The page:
Peter Merholz’s career in design management began during the first web boom at Internet startup Epinions, where he built a small team and realized that the best thing he could do was get out of their way. He followed this with establishing Adaptive Path, a world-renowned user experience consultancy. In helping it grow from the original 7 to nearly 50, Peter led much of the recruiting and hiring, scoped and led dozens of projects and programs, and codified the key roles and responsibilities of project teams. After leaving Adaptive Path, Peter tackled a series of in-house challenges, most notably as VP of Global Design at Groupon. There, he took a team of nearly 30 product and communication designers in three different locations, and grew it to nearly 60 in six locations, while improving their effectiveness and shifting design from an afterthought to a critical function.
Kristin Skinner began her career in design management by working at a slew of Bay Area startups in various design capacities, and then took a Design Program Manager role at Microsoft at a time when there were just 400 designers at a company of 90,000. After an initial stint in the Server and Tools division, she switched to a Design Manager role focused on user experience strategy, and device and services design at Microsoft’s Pioneer Studios, which was created to incubate new business opportunities for emerging consumer experiences in gaming, entertainment, and media. She managed the end-to-end work of a team of 25 UX, visual, and motion designers focused on strategy, vision, prototyping, and design for mobile.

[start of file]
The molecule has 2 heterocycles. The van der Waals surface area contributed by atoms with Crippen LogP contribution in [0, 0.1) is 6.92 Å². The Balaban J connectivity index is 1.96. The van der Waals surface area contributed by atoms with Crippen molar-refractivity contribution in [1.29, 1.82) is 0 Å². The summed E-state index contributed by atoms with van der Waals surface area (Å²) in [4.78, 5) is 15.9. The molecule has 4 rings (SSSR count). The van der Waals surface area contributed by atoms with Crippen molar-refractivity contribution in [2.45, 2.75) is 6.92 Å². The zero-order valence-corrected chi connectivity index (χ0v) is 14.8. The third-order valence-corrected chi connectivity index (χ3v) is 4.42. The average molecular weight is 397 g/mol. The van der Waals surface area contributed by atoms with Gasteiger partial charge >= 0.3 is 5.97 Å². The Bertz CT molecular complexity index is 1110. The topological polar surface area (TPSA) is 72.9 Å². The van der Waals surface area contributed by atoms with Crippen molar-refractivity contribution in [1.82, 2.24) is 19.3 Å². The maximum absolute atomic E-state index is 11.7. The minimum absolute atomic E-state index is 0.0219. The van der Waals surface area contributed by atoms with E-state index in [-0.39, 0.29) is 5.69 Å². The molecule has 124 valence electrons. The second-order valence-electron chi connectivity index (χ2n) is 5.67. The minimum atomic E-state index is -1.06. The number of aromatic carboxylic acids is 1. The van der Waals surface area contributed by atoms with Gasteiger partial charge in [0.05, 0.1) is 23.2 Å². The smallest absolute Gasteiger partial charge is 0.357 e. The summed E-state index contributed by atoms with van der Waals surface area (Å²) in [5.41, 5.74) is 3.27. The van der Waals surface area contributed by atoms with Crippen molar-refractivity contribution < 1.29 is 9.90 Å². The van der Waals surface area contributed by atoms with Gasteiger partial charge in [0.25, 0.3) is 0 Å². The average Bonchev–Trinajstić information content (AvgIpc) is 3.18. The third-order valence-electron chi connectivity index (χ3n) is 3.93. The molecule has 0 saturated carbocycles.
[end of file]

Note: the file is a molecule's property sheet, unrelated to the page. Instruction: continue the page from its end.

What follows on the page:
After four years at Microsoft, she joined Adaptive Path, where she spearheaded its program management efforts, streamlined operations, co-programmed and co-hosted its annual Managing Experience conference, and shaped and led over 50 projects and programs. After Capital One’s acquisition of Adaptive Path, she remained, focusing on transitioning the consultancy to an in-house specialty design team while establishing and leading a new Design Management practice across the entire design organization with a team of 15 design managers (and growing!).
Org Design for Design Orgs contains four thematic parts:
Because design is a squishy term that means different things to different people, the book begins by grounding the reader with a set of core concepts and definition of design. Chapter 1 explains the forces behind design’s ascension within business. Chapter 2 redefines “design” with a far greater purview than it is typically given, and discusses the organizational implications when design is granted that expansiveness.